No eclipse viewing glasses? Here’s how to make your own pinhole projector

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    Hoping to watch Monday’s solar eclipse but not able to find any certified glasses to protect your eyes? You can make a pinhole projector in 10 minutes. All you need is a cereal box, a piece of aluminum foil, a piece of white paper and a nail.

    Instructions are in the video from NASA above.

    A photo of the box made by our reporter/photographer Larry Vogel.

    If you want to watch it from work or home, NASA plans to livestream the eclipse, according to our online news partner The Seattle Times. Television networks, including The Weather Channel, the Science Channel, ABC, CBS and NBC, plan live coverage. CNN is offering virtual-reality coverage and PBS will broadcast a NOVA special Monday evening.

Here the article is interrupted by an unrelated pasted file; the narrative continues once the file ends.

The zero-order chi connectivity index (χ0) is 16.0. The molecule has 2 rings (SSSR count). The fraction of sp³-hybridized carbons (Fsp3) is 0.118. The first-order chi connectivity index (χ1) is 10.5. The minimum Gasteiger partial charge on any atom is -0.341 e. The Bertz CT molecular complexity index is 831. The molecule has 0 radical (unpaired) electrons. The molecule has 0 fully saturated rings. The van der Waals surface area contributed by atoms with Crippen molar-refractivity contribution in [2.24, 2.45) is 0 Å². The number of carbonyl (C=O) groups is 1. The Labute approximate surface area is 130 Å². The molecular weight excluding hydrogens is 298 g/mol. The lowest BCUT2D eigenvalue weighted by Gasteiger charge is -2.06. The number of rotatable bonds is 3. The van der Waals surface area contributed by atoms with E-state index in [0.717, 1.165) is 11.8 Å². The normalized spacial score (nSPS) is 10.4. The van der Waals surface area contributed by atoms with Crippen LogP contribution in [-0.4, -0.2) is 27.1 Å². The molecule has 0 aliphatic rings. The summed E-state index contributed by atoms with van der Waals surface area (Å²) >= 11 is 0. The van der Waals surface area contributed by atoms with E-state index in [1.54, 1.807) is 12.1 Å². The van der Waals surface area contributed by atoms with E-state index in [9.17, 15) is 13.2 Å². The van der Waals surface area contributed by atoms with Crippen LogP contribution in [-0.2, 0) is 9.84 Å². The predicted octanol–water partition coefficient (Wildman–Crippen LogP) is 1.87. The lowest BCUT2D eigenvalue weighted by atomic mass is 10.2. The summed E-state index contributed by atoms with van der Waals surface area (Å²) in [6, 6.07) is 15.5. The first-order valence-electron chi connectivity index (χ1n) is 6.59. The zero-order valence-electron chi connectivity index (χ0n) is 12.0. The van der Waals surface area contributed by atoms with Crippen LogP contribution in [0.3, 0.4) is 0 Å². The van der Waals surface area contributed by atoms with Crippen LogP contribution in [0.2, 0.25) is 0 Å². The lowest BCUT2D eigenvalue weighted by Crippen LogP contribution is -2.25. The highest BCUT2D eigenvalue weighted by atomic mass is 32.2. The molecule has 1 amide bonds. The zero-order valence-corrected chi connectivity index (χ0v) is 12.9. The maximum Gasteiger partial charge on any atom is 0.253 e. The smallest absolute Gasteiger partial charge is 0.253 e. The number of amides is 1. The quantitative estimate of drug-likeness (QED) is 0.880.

The Times also offers this explanation of the eclipse: The sun is about 400 times larger than the moon. It’s also about 400 times farther away. Put the moon between the sun and the Earth, and it’s capable of blocking out the sun. But the moon’s distance from Earth changes and the moon tilts in orbit, which makes a total solar eclipse rare.

    The path of totality — a roughly 70-mile-wide area where the sun will be completely blocked — will travel across the center of Oregon. Southern Snohomish County should see a 92-percent eclipse.

    You can read more in The Times article here.

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